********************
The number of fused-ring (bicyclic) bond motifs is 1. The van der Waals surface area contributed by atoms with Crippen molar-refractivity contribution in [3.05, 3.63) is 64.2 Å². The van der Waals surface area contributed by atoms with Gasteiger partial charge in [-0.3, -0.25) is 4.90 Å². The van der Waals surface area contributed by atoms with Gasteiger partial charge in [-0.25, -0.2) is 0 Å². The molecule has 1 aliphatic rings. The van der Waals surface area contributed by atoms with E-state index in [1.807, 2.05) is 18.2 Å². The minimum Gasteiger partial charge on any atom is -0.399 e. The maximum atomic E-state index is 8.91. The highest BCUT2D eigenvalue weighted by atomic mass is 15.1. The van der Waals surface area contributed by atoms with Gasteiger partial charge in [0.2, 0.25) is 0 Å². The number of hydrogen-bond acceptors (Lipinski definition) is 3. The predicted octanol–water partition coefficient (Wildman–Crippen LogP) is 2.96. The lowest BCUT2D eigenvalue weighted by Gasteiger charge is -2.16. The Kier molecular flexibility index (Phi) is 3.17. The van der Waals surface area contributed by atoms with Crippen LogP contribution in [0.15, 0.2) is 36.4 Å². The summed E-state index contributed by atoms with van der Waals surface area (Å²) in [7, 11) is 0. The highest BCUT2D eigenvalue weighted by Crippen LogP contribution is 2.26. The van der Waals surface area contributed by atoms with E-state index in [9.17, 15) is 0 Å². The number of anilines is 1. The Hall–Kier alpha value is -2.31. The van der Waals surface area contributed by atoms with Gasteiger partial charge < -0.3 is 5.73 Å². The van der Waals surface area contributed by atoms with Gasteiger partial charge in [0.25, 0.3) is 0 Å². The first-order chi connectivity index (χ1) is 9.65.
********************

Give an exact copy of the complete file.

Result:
The number of fused-ring (bicyclic) bond motifs is 1. The van der Waals surface area contributed by atoms with Crippen molar-refractivity contribution in [3.05, 3.63) is 64.2 Å². The van der Waals surface area contributed by atoms with Gasteiger partial charge in [-0.3, -0.25) is 4.90 Å². The van der Waals surface area contributed by atoms with Gasteiger partial charge in [-0.25, -0.2) is 0 Å². The molecule has 1 aliphatic rings. The van der Waals surface area contributed by atoms with E-state index in [1.807, 2.05) is 18.2 Å². The minimum Gasteiger partial charge on any atom is -0.399 e. The maximum atomic E-state index is 8.91. The highest BCUT2D eigenvalue weighted by atomic mass is 15.1. The van der Waals surface area contributed by atoms with Gasteiger partial charge in [0.2, 0.25) is 0 Å². The number of hydrogen-bond acceptors (Lipinski definition) is 3. The predicted octanol–water partition coefficient (Wildman–Crippen LogP) is 2.96. The lowest BCUT2D eigenvalue weighted by Gasteiger charge is -2.16. The Kier molecular flexibility index (Phi) is 3.17. The van der Waals surface area contributed by atoms with Crippen LogP contribution in [0.15, 0.2) is 36.4 Å². The summed E-state index contributed by atoms with van der Waals surface area (Å²) in [7, 11) is 0. The highest BCUT2D eigenvalue weighted by Crippen LogP contribution is 2.26. The van der Waals surface area contributed by atoms with E-state index in [9.17, 15) is 0 Å². The number of anilines is 1. The Hall–Kier alpha value is -2.31. The van der Waals surface area contributed by atoms with Gasteiger partial charge < -0.3 is 5.73 Å². The van der Waals surface area contributed by atoms with Gasteiger partial charge in [0.25, 0.3) is 0 Å². The first-order chi connectivity index (χ1) is 9.65.